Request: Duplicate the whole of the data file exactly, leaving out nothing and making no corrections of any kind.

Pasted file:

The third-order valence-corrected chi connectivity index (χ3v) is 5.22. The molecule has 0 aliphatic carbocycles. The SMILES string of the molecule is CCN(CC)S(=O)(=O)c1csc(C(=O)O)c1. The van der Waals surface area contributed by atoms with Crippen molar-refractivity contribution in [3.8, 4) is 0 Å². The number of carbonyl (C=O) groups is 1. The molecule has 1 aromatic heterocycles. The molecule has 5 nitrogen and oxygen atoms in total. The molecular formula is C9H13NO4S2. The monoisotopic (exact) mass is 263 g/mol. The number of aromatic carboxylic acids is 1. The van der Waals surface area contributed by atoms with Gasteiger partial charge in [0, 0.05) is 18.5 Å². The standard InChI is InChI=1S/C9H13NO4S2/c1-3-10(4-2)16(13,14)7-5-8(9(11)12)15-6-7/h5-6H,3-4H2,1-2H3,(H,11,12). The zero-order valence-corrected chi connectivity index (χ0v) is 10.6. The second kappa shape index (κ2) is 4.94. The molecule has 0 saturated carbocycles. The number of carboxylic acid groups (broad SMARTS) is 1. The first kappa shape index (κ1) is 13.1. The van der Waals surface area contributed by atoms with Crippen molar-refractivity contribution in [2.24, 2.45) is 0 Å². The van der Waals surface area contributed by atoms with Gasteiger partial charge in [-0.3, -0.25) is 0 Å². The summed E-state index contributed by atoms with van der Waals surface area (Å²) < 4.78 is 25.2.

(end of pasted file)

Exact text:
The third-order valence-corrected chi connectivity index (χ3v) is 5.22. The molecule has 0 aliphatic carbocycles. The SMILES string of the molecule is CCN(CC)S(=O)(=O)c1csc(C(=O)O)c1. The van der Waals surface area contributed by atoms with Crippen molar-refractivity contribution in [3.8, 4) is 0 Å². The number of carbonyl (C=O) groups is 1. The molecule has 1 aromatic heterocycles. The molecule has 5 nitrogen and oxygen atoms in total. The molecular formula is C9H13NO4S2. The monoisotopic (exact) mass is 263 g/mol. The number of aromatic carboxylic acids is 1. The van der Waals surface area contributed by atoms with Gasteiger partial charge in [0, 0.05) is 18.5 Å². The standard InChI is InChI=1S/C9H13NO4S2/c1-3-10(4-2)16(13,14)7-5-8(9(11)12)15-6-7/h5-6H,3-4H2,1-2H3,(H,11,12). The zero-order valence-corrected chi connectivity index (χ0v) is 10.6. The second kappa shape index (κ2) is 4.94. The molecule has 0 saturated carbocycles. The number of carboxylic acid groups (broad SMARTS) is 1. The first kappa shape index (κ1) is 13.1. The van der Waals surface area contributed by atoms with Crippen molar-refractivity contribution in [2.24, 2.45) is 0 Å². The van der Waals surface area contributed by atoms with Gasteiger partial charge in [-0.3, -0.25) is 0 Å². The summed E-state index contributed by atoms with van der Waals surface area (Å²) < 4.78 is 25.2.